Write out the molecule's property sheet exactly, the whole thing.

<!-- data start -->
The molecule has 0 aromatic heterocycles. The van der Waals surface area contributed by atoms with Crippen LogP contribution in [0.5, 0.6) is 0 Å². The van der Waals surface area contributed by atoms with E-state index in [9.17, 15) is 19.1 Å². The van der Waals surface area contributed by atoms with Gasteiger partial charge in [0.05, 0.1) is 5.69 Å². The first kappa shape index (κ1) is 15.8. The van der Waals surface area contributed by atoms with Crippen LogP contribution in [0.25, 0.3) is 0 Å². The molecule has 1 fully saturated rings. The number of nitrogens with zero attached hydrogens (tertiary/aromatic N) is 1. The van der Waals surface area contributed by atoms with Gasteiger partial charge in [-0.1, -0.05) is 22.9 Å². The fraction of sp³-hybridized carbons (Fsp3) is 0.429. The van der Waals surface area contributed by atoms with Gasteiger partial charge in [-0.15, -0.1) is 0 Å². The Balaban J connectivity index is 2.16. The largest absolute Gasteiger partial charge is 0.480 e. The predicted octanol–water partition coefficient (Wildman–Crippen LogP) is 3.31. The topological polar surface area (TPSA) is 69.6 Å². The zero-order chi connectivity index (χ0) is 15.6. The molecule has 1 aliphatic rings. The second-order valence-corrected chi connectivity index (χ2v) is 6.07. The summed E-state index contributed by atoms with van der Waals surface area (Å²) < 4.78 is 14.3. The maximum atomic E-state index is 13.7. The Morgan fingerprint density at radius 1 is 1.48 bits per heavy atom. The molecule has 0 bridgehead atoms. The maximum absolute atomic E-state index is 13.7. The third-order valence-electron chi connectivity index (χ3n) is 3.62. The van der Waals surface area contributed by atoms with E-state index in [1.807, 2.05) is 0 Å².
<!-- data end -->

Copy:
The molecule has 0 aromatic heterocycles. The van der Waals surface area contributed by atoms with Crippen LogP contribution in [0.5, 0.6) is 0 Å². The van der Waals surface area contributed by atoms with E-state index in [9.17, 15) is 19.1 Å². The van der Waals surface area contributed by atoms with Gasteiger partial charge in [0.05, 0.1) is 5.69 Å². The first kappa shape index (κ1) is 15.8. The van der Waals surface area contributed by atoms with Crippen LogP contribution in [0.25, 0.3) is 0 Å². The molecule has 1 fully saturated rings. The number of nitrogens with zero attached hydrogens (tertiary/aromatic N) is 1. The van der Waals surface area contributed by atoms with Gasteiger partial charge in [-0.1, -0.05) is 22.9 Å². The fraction of sp³-hybridized carbons (Fsp3) is 0.429. The van der Waals surface area contributed by atoms with Gasteiger partial charge in [-0.15, -0.1) is 0 Å². The Balaban J connectivity index is 2.16. The largest absolute Gasteiger partial charge is 0.480 e. The predicted octanol–water partition coefficient (Wildman–Crippen LogP) is 3.31. The topological polar surface area (TPSA) is 69.6 Å². The zero-order chi connectivity index (χ0) is 15.6. The molecule has 1 aliphatic rings. The second-order valence-corrected chi connectivity index (χ2v) is 6.07. The summed E-state index contributed by atoms with van der Waals surface area (Å²) < 4.78 is 14.3. The maximum atomic E-state index is 13.7. The Morgan fingerprint density at radius 1 is 1.48 bits per heavy atom. The molecule has 0 bridgehead atoms. The maximum absolute atomic E-state index is 13.7. The third-order valence-electron chi connectivity index (χ3n) is 3.62. The van der Waals surface area contributed by atoms with E-state index in [1.807, 2.05) is 0 Å².